I mentioned Crippen & Landru the other day in connection with their new book by Philip Wylie. A few years back, I co-edited one of their books, a Lost Classic, featuring obscure stories by Edith Pargeter, aka Ellis Peters - The Trinity Cat and Other Mysteries.
My co-editor was Sue Feder. She was someone I never met, but she was a great fan of, and expert in, the work of Ellis Peters. Doug Greene introduced us via email and we corresponded about the various unpublished (in volume form) stories that Peters had written and which might be suitable for the collection. Sue’s enthusiasm was infections, and it was a sad blow when, some time before the book was published, she died after a long fight against serious illness.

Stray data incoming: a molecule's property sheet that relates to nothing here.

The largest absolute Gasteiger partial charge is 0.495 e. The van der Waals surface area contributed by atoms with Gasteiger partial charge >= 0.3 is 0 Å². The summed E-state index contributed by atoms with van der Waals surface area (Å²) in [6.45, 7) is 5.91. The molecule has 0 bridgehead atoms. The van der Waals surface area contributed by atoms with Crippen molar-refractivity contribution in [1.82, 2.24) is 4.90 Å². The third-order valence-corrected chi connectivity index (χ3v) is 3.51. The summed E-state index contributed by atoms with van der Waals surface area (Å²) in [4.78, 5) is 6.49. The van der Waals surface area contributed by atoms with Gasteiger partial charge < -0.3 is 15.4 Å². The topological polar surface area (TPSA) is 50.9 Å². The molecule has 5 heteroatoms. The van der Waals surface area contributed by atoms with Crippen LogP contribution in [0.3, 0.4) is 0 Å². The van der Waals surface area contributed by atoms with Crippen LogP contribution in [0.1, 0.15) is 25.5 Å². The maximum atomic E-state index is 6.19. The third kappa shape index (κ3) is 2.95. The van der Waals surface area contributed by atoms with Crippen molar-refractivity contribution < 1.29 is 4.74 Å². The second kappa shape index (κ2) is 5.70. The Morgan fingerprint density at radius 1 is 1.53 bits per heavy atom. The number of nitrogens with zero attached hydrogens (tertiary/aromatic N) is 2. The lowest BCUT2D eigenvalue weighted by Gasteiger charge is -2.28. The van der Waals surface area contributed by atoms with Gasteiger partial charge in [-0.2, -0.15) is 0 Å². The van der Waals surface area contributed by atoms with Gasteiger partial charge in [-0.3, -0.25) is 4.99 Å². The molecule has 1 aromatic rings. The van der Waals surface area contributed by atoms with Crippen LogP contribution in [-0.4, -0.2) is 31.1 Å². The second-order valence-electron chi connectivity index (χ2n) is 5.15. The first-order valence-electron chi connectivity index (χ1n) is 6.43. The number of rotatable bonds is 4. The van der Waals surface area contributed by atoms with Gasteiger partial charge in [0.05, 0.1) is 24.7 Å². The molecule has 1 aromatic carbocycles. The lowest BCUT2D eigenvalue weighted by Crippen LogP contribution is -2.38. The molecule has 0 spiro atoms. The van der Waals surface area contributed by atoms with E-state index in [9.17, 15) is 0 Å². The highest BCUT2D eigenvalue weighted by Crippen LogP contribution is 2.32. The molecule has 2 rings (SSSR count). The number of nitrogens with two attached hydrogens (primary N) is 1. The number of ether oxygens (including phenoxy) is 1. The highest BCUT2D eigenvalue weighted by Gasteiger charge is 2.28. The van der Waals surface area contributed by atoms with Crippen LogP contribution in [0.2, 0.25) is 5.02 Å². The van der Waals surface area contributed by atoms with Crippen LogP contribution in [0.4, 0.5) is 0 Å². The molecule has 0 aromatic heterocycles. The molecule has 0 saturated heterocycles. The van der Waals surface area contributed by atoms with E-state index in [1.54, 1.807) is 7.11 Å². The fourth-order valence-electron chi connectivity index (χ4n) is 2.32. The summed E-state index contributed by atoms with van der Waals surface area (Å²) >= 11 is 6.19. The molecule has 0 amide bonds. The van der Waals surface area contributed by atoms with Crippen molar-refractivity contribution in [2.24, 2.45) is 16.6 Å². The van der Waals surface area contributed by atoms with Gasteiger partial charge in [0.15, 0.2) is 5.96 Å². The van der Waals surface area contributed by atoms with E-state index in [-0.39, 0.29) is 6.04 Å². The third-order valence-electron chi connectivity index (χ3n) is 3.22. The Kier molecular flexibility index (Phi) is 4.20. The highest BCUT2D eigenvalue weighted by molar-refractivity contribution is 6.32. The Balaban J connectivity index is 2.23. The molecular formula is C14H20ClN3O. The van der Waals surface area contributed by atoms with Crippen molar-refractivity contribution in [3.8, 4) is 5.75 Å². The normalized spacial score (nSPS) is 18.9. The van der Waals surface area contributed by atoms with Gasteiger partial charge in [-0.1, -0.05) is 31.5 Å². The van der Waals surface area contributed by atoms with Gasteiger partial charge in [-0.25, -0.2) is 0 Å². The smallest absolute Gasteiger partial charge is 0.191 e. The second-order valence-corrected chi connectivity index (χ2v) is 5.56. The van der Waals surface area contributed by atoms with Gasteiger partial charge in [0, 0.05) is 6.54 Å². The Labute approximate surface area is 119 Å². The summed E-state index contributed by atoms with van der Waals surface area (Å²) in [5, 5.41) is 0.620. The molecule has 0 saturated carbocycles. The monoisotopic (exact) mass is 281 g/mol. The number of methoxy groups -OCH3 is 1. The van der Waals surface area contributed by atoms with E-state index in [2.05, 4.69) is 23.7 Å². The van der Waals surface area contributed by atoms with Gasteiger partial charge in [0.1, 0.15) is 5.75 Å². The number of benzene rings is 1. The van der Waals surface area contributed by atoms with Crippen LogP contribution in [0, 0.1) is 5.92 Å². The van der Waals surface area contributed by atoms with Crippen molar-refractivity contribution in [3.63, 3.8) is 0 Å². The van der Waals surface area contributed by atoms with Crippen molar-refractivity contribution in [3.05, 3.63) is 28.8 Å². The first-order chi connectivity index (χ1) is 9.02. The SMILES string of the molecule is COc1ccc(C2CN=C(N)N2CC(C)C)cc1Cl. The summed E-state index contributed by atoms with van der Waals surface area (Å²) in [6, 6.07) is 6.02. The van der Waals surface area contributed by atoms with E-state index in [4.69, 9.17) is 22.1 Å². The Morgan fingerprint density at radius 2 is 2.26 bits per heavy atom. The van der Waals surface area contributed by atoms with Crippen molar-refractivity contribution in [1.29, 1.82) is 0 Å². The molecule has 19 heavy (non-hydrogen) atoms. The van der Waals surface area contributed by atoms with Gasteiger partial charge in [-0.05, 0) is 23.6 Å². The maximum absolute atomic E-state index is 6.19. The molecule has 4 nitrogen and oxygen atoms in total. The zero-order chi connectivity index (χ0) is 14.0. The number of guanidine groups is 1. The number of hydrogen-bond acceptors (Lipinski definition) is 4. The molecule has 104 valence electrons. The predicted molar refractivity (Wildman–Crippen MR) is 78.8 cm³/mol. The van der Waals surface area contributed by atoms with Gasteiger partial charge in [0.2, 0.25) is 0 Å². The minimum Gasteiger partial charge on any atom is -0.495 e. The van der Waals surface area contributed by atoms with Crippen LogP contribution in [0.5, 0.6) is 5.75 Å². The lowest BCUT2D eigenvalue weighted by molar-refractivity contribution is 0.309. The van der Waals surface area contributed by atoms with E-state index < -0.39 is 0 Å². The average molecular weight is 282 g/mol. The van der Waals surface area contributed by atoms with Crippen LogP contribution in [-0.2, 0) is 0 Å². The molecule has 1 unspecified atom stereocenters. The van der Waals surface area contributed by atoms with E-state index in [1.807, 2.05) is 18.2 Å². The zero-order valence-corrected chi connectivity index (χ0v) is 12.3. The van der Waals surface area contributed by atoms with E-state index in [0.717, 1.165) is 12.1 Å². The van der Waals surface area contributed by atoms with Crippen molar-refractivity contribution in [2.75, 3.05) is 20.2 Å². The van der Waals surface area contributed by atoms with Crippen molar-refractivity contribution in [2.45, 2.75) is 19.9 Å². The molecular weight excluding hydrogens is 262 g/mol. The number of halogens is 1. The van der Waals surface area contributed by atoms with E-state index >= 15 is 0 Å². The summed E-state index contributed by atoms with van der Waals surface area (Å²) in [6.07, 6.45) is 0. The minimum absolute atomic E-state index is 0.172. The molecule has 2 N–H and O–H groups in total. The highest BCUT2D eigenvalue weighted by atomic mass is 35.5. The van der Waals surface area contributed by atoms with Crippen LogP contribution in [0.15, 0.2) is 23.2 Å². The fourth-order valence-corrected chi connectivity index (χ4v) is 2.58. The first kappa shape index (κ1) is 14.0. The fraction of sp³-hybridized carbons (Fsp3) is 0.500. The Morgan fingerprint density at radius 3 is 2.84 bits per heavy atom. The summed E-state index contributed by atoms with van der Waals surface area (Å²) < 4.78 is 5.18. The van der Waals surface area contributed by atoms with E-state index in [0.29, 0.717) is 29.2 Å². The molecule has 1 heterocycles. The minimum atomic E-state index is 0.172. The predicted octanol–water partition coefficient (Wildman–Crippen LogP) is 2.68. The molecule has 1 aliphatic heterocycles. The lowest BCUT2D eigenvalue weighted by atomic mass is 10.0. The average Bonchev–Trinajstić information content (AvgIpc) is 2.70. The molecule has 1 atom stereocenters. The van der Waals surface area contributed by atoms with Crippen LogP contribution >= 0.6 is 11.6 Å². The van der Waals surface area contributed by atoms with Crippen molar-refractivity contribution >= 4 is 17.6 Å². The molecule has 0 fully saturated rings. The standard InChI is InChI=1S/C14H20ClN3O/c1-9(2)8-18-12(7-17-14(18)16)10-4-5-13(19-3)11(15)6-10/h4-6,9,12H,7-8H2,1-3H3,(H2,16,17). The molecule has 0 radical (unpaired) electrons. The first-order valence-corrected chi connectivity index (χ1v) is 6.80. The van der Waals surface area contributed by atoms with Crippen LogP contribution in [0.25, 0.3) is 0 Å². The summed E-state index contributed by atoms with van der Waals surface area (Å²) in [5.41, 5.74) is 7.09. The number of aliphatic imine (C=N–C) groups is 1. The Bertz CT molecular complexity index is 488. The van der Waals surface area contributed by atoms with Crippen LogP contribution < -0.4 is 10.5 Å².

I’ve been involved in various literary collaborations over the years, and I think of the Peters venture with considerable affection. The stories in The Trinity Cat, by and large, are set in fictionalised versions of her beloved Shropshire Many of them were written in the 50s, but they retain their charm, I think. She was a capable writer, though I’d describe her plotting as workmanlike rather than brilliant. Agatha Christie she was not –but she was much better than the great Agatha at evoking place.
I like to think Sue Feder would have been proud of ‘our book’. It was a pleasure to collaborate with her, albeit at a distance. It’s an odd thing, by the way, but three of the books I’ve produced over the years have been co-written with people whom, for one reason or another, I never actually got to meet.